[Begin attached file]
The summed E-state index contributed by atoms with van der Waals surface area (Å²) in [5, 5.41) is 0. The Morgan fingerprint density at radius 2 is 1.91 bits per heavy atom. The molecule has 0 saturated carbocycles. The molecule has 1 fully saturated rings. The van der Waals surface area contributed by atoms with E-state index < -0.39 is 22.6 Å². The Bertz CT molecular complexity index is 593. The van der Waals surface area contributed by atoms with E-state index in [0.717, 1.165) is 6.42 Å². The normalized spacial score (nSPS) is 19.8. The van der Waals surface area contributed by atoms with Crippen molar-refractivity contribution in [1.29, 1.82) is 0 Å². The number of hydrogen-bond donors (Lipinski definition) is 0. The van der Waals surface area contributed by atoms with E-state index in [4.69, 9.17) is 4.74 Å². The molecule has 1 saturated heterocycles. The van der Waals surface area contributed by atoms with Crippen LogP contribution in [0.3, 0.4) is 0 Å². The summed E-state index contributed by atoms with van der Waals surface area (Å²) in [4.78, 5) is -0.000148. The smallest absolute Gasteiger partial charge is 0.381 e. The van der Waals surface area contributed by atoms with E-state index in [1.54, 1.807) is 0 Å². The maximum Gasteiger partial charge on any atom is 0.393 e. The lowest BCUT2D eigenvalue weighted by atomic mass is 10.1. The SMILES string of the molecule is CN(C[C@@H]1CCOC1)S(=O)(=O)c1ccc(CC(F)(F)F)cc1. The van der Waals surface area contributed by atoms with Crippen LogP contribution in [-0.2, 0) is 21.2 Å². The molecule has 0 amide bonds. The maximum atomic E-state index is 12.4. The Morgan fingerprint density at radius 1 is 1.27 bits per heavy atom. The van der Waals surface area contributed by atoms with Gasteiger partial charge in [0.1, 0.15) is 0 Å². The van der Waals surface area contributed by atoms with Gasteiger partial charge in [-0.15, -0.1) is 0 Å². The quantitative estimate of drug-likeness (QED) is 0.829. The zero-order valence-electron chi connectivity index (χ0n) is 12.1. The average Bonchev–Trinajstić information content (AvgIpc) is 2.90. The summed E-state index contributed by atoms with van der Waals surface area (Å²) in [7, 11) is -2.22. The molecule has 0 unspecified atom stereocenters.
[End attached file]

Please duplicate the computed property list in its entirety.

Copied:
The summed E-state index contributed by atoms with van der Waals surface area (Å²) in [5, 5.41) is 0. The Morgan fingerprint density at radius 2 is 1.91 bits per heavy atom. The molecule has 0 saturated carbocycles. The molecule has 1 fully saturated rings. The van der Waals surface area contributed by atoms with E-state index < -0.39 is 22.6 Å². The Bertz CT molecular complexity index is 593. The van der Waals surface area contributed by atoms with E-state index in [0.717, 1.165) is 6.42 Å². The normalized spacial score (nSPS) is 19.8. The van der Waals surface area contributed by atoms with Crippen molar-refractivity contribution in [1.29, 1.82) is 0 Å². The number of hydrogen-bond donors (Lipinski definition) is 0. The van der Waals surface area contributed by atoms with E-state index in [4.69, 9.17) is 4.74 Å². The molecule has 1 saturated heterocycles. The van der Waals surface area contributed by atoms with Crippen LogP contribution in [0.3, 0.4) is 0 Å². The summed E-state index contributed by atoms with van der Waals surface area (Å²) in [4.78, 5) is -0.000148. The smallest absolute Gasteiger partial charge is 0.381 e. The van der Waals surface area contributed by atoms with E-state index in [1.54, 1.807) is 0 Å². The maximum Gasteiger partial charge on any atom is 0.393 e. The lowest BCUT2D eigenvalue weighted by atomic mass is 10.1. The SMILES string of the molecule is CN(C[C@@H]1CCOC1)S(=O)(=O)c1ccc(CC(F)(F)F)cc1. The van der Waals surface area contributed by atoms with Crippen LogP contribution in [-0.2, 0) is 21.2 Å². The molecule has 0 amide bonds. The maximum atomic E-state index is 12.4. The Morgan fingerprint density at radius 1 is 1.27 bits per heavy atom. The van der Waals surface area contributed by atoms with Gasteiger partial charge in [0.1, 0.15) is 0 Å². The van der Waals surface area contributed by atoms with Gasteiger partial charge in [-0.15, -0.1) is 0 Å². The quantitative estimate of drug-likeness (QED) is 0.829. The zero-order valence-electron chi connectivity index (χ0n) is 12.1. The average Bonchev–Trinajstić information content (AvgIpc) is 2.90. The summed E-state index contributed by atoms with van der Waals surface area (Å²) in [7, 11) is -2.22. The molecule has 0 unspecified atom stereocenters.